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October 29, 2006


Jeff Jarvis

I'd put it another way: Just because you think you own the event, it doesn't mean you do; just because you think you can set the rules, it doesn't mean you can. It's not fundamentalist. But it is a right: I share my thoughts and ideas on my blog openly and when someone tells me I can't, I do resent that. I cannot imagine what state secrets were there such that they could not be discussed. I cannot imagine how they would not be enhanced by the discussion. And I cannot fathom the irony of trying to clamp a cone on silence on this event of all events, this topic of all topics. I suggest you listen to the discussion about the discussion and learn from it. I think your buzz work is wonderful and it will get more wonderful the more it is discussed. That, after all, is why you blog, eh?

Matthew Hurst

Totally disagree. But I think this disagreement comes from different levels of involvement. The discussion about the idea that there is a right to blog such an event is a blogger's perspective. This event wasn't a bunch of bloggers, but a group of people interested in understanding how to monitor social media, how to learn from it, how to explain to their bean counters why they should do it. This was a group of people, in some sense, brought together by similar challanges even though they may well be in competing companies.

I do agree that discussion in the open has a huge number of clear benefits, but I also know that being off the record has benefits to. Don't tell me you've never had a discussion with someone around which they have said 'you can't blog this'. Have a read of "All The President's Men" if you want more on being off the record. I get a reasonable number of emails a month from people telling me industry stuff which I know would be a scoop if blogged but I value the relationships with those individuals, so I *respect* their requests.

And Jeff - this has nothing to do with the thoughts on your blog and someone telling you can't express them. This is a matter of mutual respect and understanding the value of intimacy in discussion.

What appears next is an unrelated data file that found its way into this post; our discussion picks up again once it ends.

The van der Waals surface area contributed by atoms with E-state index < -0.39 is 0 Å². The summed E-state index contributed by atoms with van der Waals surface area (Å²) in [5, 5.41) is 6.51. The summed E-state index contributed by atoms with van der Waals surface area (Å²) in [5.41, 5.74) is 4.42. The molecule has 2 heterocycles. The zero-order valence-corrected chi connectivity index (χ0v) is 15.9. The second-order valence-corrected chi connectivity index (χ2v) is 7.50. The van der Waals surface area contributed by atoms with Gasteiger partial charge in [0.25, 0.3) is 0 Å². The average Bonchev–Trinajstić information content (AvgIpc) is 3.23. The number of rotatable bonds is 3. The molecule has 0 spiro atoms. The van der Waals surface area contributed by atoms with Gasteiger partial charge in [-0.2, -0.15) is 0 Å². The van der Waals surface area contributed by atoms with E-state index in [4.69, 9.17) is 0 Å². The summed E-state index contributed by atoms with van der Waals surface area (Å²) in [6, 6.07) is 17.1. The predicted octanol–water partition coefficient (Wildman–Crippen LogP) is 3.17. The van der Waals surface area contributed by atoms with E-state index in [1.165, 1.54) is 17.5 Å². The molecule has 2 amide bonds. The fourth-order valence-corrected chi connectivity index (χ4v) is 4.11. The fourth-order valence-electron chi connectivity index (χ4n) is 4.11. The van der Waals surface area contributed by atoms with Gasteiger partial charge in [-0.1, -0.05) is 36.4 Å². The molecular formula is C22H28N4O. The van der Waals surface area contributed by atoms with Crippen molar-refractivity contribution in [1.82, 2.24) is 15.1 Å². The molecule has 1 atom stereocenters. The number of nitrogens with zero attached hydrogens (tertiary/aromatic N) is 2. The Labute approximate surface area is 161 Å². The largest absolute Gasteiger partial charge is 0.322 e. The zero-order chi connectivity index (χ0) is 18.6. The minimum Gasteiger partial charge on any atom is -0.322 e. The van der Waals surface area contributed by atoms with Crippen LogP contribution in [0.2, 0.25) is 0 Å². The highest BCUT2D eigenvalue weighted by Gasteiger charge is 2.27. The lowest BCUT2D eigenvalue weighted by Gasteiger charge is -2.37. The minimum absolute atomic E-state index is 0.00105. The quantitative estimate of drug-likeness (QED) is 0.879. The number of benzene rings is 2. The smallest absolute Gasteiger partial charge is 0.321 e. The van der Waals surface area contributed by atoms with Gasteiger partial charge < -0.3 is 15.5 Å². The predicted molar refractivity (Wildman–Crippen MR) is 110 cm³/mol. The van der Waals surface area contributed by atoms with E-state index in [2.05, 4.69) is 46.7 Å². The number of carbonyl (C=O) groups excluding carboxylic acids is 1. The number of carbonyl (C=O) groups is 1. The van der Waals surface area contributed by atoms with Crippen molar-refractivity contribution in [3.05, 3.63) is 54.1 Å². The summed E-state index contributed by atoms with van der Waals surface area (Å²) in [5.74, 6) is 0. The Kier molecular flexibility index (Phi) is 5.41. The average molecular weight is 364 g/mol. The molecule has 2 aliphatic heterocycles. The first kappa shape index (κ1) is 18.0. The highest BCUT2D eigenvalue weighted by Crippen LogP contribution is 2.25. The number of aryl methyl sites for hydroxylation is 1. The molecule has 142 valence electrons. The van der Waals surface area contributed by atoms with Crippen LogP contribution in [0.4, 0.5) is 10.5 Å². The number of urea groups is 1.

Take another example: The Spam Summit. Heavily blogged? Not at all? Why not? Value in keeping it a closed conversation.

Tal Rotbart

Even the name of that conference irks me, and the fact that marketers are trying to coin "CGM" or "Consumer Generated Media" as a buzzword. It's an oxymoron-- creating content makes you a producer, not a consumer.

David Armano


I actually agree that some of the comments on my blog were a bit on the extreme side. I've been away from the PC so I'm going to moderate. However, I think Greg raises a valid question—one that was worth asking (and not extreme in nature). Max K. provided a thoughtful answer to that question in my opinion. I think that was the point of this—to have a discussion...

Matthew Hurst


I agree - I've never liked the term myself, I think it is inappropriate. However, it is not an oxymoron. The 'consumer' in consumer generated media doesn't mean 'consumer of media' it means 'consumer of stuff out there in shopping markets, etc.'.

Simon McDermott

Question - Would things have been different if you were not owned by a big company, i.e. would the same rule have been in place last year? Simon

Matthew Hurst

Simon - I'd encourage you to read what others are writing about this. This is not a rule. In a private meeting, to provide a comfortable environment for valuable discussion, and to follow *what attendees requested*, we made the event off the record. I don't see how those things have anything to do with the size of the company. The terms 'private' and 'customer' don't mean different things depending on the size of your company.

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